Post Reports

The Texas teenagers who allegedly smuggled immigrants across the southern border

Karoun Demirjian on what we’ve learned from the impeachment inquiry transcripts released this week. Maria Sacchetti on the role U.S. citizens play in immigration smuggling. And Rebecca Tan explains part of the new generation’s enthusiasm for cricket.
Listen for free

About Post Reports

Post Reports is the daily podcast from The Washington Post. Unparalleled reporting. Expert insight. Clear analysis. Everything you’ve come to expect from the newsroom of The Post -- for your ears.

In this episode

Released transcripts open a new phase of the impeachment inquiry
House investigators have released the first transcripts from closed-door depositions taken as part of the impeachment inquiry, as several White House officials — including John Eisenberg, a lawyer central to the Ukraine controversy — defy subpoenas to testify.

“We’re starting to see some of the dynamics behind what happened behind closed doors,” congressional reporter Karoun Demirjian says. “And it’s giving us a view into both what the Democrats’ strategy is for building this case, but also what the Republican strategy is for tearing it down.”

Most immediately, the transcripts show the active hand Republicans have had during interviews with Marie Yovanovitch, former U.S. ambassador to Ukraine, and Michael McKinley, a former senior adviser to Secretary of State Mike Pompeo.

In his deposition documents, Gordon Sondland, the ambassador to the European Union, revised an earlier testimony, acknowledging that he told one of Ukrainian President Volodymyr Zelensky’s advisers that “resumption of U.S. aid would likely not occur until Ukraine provided the public anti-corruption statement” they had discussed prior.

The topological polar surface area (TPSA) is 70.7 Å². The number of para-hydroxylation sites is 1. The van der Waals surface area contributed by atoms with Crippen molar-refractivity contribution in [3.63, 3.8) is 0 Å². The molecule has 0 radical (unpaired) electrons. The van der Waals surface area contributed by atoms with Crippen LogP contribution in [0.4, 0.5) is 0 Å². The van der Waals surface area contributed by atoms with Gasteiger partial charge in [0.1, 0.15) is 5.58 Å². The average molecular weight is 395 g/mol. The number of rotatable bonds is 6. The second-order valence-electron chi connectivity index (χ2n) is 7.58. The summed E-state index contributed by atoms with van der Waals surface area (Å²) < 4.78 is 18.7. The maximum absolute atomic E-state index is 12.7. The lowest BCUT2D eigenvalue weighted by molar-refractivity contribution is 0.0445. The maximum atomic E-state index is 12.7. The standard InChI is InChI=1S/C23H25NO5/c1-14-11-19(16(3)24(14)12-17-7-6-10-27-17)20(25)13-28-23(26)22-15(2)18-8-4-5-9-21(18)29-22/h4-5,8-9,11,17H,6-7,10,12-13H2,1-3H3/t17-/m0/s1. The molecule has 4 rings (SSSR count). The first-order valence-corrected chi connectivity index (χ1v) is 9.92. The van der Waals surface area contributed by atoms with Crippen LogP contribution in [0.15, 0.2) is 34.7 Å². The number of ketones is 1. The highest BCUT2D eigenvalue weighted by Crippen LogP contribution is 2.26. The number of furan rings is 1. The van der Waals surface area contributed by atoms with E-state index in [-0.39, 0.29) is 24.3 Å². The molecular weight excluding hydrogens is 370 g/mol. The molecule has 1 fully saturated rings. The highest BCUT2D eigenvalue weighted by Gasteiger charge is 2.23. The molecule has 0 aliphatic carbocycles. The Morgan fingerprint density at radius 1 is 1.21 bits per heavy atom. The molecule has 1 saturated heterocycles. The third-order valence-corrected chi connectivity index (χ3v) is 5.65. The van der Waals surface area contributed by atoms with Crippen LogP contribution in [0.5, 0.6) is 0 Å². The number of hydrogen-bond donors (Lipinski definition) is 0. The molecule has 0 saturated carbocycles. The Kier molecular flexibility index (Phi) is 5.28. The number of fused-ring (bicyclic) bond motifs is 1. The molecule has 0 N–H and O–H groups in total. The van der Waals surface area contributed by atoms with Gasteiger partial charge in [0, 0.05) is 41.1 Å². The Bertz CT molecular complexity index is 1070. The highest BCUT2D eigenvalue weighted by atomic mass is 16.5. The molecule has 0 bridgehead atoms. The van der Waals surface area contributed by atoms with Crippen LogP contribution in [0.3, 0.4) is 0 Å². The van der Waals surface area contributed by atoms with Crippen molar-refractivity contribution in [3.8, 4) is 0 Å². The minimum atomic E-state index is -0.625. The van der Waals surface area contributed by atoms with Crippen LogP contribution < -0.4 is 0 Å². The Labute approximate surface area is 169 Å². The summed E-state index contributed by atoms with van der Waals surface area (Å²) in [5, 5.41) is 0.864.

More on this topic:

Why more U.S. citizens are being convicted of smuggling immigrants across the border 
More than 4,100 people were charged with smuggling during the first nine months of fiscal 2019, the highest number since the federal court system began tracking such prosecutions in 2001.

The U.S. government has assailed these smugglers as the henchmen of international cartels and gangs, but more than 60 percent of those convicted of smuggling in recent years have been U.S. citizens — the majority of them with little or no criminal history, according to the U.S. Sentencing Commission.

“They’re a very important part of this, because the ride from the border deeper into the United States is the last and crucial leg,” immigration reporter Maria Sacchetti says. “So Americans are very, very important to this process now, by design.”

More on this topic:

First-generation Americans embrace cricket
For three hours every Wednesday, Shiv Nair and his teammates come together in a suburban warehouse turned training facility to practice cricket.

The 13-year-old team captain of the Future Stars School of Cricket Lions has big dreams: “To play cricket for India,” says reporter Rebecca Tan. “To wear the sky-blue uniform of the Indian national team.”

His Virginia-based youth club now boasts almost 100 members, and nearly all are U.S.-born children of parents from South Asia. Demographic shifts are at the core of the game’s growth across the United States — but so is something else.

“Second-generation children of immigrant parents find it a lot easier to identify with the culture of their parents today,” Tan says. 

More on this topic:

About Post Reports

Post Reports is the daily podcast from The Washington Post. Unparalleled reporting. Expert insight. Clear analysis. Everything you’ve come to expect from the newsroom of The Post -- for your ears.